The Black Guillemot isn’t a rare bird. Many thousands breed in the British Isles – the RSPB estimates 19,000 pairs in the UK – scattered along the coast in pairs or small groups. And ours is just a small part of the world population, which is estimated at between 260,000 and 410,000 pairs: these striking seabirds are also found around the coasts of the North Atlantic and Arctic Oceans, across Siberia to eastern Russia and Alaska. The species is rated as Least Concern by BirdLife International.
We’ve previously encountered Black Guillemots at various locations in Scotland, where they are relatively common, particularly in Orkney and Shetland. Here the bird is known as the Tystie, a name derived from Norse, the language of the Vikings who settled in the Scottish islands many centuries ago. A similar name is still applied to the bird in Iceland and Norway.
Black Guillemots are also found around much of Ireland, on the Anglesey coast in north Wales and at a few spots in northern England. Around 300 pairs breed on the Isle of Man, where you’d be hard pressed to find a better place to watch them than at Peel Harbour.
The hustle and bustle of fishing and recreational vessels at Mann’s busiest port makes Peel Harbour an unlikely place for these distinctive seabirds to thrive. But thrive they do. Away from human settlement they breed among rocks at the base of cliffs, or in the shelter of boulders on rocky islets, but at Peel, gaps in the harbour wall offer an attractive alternative. They appear completely at home here.
During our visit in June 2018, the Black Guillemots at Peel Harbour were displaying their distinctive breeding plumage: black all over, with a large, white oval patch on each wing. The bill matches the black plumage, but when the bird opens its mouth a bright red gape is revealed. The legs are also a vivid red. However, outside the breeding season the Black Guillemot loses its good looks, turning white, with black barring on its back, and black wings.
Peel Harbour gave us our best ever views of these splendid birds, and it was fascinating to watch them strutting their stuff, resting up and posing on the fishing boats in the harbour. They were clearly oblivious to the human activity all around them, not to mention the admiring looks of birders like us! You can enjoy a glimpse of their antics on my YouTube video:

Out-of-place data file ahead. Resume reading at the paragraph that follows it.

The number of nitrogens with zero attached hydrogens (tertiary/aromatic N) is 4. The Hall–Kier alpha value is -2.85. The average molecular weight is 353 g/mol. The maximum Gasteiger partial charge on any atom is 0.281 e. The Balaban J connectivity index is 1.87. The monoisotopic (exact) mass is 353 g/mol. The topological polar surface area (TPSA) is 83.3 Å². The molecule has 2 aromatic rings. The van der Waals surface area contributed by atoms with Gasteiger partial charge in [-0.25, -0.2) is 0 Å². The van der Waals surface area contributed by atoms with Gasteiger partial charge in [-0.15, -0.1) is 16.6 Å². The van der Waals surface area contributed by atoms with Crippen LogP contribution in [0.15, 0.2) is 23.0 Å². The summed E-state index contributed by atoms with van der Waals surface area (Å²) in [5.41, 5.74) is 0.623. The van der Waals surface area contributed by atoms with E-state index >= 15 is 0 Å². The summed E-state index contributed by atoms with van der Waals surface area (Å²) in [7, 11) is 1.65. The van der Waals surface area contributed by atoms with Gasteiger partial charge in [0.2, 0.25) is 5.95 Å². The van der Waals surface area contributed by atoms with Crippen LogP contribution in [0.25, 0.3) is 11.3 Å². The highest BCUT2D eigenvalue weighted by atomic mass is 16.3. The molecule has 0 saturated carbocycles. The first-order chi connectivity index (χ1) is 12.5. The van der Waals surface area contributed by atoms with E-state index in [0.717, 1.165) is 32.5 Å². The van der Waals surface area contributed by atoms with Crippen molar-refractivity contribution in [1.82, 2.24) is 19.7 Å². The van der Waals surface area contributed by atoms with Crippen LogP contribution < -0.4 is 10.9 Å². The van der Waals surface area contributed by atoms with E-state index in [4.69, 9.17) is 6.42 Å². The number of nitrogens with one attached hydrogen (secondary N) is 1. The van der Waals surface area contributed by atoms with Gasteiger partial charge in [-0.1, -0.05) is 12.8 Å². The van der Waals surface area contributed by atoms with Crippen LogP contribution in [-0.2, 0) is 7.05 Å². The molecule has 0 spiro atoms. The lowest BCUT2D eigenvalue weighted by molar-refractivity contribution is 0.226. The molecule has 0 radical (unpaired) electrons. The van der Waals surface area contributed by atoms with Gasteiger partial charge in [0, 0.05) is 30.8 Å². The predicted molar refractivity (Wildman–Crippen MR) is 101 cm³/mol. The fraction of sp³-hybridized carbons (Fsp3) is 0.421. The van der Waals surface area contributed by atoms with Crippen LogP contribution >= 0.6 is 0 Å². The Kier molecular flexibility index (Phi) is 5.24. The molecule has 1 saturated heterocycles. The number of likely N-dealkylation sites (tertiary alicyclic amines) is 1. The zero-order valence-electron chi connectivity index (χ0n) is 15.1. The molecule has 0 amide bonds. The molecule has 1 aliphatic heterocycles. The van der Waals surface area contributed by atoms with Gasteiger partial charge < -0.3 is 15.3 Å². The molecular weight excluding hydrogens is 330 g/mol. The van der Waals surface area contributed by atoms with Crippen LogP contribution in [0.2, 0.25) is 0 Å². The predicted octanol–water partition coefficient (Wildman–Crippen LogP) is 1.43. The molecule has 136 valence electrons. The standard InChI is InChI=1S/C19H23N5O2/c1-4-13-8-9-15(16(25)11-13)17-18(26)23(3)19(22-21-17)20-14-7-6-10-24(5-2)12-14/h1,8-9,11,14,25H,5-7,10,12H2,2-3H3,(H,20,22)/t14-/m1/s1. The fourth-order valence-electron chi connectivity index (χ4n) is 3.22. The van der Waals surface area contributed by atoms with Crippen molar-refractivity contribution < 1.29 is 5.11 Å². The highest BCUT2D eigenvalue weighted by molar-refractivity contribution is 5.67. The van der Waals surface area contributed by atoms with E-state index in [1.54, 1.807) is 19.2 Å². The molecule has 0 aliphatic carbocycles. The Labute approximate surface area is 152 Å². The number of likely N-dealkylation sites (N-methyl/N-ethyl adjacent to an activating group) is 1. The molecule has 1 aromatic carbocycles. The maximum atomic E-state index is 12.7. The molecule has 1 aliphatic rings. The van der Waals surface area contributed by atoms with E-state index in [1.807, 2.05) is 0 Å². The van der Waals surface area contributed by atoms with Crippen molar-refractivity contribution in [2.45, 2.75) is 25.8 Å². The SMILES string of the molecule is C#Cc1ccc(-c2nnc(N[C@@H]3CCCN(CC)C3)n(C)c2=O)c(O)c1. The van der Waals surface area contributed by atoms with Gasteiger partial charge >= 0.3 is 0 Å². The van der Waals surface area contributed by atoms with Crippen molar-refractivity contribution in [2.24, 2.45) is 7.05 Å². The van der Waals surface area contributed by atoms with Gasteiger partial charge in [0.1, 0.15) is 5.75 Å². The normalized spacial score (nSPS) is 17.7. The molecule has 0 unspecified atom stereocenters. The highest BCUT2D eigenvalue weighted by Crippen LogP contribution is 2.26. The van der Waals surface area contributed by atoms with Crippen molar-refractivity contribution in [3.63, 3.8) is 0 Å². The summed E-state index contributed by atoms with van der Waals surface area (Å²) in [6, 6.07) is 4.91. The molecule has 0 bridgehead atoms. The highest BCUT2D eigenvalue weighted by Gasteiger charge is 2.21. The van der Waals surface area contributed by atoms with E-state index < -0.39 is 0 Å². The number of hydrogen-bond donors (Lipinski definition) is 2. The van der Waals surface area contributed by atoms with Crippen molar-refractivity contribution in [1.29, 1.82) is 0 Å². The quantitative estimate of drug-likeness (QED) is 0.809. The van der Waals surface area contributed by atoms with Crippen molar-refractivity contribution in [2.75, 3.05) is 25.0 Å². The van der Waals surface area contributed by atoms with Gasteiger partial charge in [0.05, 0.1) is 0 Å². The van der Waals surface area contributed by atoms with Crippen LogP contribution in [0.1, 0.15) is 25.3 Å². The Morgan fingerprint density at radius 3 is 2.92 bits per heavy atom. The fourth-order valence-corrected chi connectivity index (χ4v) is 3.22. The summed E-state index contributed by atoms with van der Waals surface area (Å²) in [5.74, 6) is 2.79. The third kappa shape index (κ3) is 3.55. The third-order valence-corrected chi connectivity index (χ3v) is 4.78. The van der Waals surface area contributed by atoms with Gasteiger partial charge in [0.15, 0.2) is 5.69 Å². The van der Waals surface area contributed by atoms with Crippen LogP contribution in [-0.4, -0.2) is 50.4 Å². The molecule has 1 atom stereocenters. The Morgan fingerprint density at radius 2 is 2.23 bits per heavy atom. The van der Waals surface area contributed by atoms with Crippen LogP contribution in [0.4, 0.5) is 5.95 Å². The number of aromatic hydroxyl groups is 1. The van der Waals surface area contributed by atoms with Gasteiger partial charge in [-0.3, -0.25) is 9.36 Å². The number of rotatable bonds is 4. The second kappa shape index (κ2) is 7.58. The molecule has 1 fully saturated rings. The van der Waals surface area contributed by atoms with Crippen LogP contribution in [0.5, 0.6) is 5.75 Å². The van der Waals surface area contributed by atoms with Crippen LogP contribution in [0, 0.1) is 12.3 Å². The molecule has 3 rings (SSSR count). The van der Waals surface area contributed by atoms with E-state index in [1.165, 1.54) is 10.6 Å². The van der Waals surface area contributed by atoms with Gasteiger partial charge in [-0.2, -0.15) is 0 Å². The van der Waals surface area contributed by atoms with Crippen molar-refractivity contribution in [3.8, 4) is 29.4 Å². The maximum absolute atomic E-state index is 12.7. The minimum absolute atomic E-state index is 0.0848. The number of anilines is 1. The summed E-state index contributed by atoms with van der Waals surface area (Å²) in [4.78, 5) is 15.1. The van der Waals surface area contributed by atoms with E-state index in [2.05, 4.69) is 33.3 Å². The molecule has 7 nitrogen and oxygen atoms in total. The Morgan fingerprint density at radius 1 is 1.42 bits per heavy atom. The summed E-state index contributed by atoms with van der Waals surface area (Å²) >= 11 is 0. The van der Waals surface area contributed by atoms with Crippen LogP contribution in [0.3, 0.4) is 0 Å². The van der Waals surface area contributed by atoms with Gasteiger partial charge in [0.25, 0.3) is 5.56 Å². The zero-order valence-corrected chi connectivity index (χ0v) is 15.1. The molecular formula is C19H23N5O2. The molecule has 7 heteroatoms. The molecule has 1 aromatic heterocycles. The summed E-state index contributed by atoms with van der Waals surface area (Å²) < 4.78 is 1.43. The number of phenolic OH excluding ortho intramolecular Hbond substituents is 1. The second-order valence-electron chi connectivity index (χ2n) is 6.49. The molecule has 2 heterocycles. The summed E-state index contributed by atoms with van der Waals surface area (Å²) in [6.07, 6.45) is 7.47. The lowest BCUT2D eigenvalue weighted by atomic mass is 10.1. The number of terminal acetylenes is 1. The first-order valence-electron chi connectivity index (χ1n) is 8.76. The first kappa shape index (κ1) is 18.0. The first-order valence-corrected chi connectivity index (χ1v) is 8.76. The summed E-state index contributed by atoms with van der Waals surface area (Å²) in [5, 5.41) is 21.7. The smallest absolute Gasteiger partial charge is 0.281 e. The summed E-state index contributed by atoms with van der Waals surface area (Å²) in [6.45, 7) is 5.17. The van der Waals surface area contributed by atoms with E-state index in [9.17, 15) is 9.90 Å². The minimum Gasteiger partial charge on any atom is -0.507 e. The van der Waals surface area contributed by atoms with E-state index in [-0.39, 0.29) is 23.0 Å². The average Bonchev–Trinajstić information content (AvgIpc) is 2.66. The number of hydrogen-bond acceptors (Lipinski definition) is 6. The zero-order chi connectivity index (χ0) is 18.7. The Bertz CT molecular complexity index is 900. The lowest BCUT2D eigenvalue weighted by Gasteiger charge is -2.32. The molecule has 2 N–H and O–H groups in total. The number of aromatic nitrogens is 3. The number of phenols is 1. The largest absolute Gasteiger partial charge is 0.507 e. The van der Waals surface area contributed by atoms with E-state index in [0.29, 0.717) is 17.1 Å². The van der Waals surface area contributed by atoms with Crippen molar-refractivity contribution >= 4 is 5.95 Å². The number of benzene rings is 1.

One of the unexpected pleasures of a visit to the Isle of Man is the opportunity to see wild wallabies without all the expensive and tedious nonsense that is inevitable when flying from the UK to Australia. Native to temperate areas of eastern Australia, the Red-necked Wallaby – a.k.a. the Bennett’s Wallaby – was a familiar sight when we visited Tasmania in 2016. Amazingly, it’s also thriving on Mann, a small island in the middle of the Irish Sea between England and Ireland, around 15,000 km from its ancestral home.
Technically, the Manx wallabies aren’t wild but feral, being descended from captive animals which escaped from Curragh Wildlife Park on the north of Mann towards the end of the last century. The first escape happened in 1965:
“The first wallaby to escape from there was Wanda who escaped the first year the park opened. She wandered around the island for a year, true to her name, and returned apparently of her own accord a year later,”
A pair of wallabies is reported to have escaped at some point in the 1970s, and in 1985 there was a mass breakout. In a daring exploit reminiscent of captured British servicemen escaping Nazi POW camps in World War 2, no fewer than eight animals are said to have dug their way under the fence, and disappeared into the swampy, wooded area surrounding the Park (curragh is Gaelic for willow scrub, the predominant vegetation type here.)
Seven were eventually recaptured, but the eighth remained at large. Maybe it joined up with 1970s escapees or their descendants, or perhaps with other intrepid adventurers that made successful but unreported bids for freedom? And in 1989 there appears to have been another sizeable escape, when storms brought down a tree that smashed part of the fence surrounding the wallabies’ enclosure.
I can only conclude that, in the Park’s early days, security was somewhat lax. Or to put it less charitably, the place leaked wallabies like water through a sieve.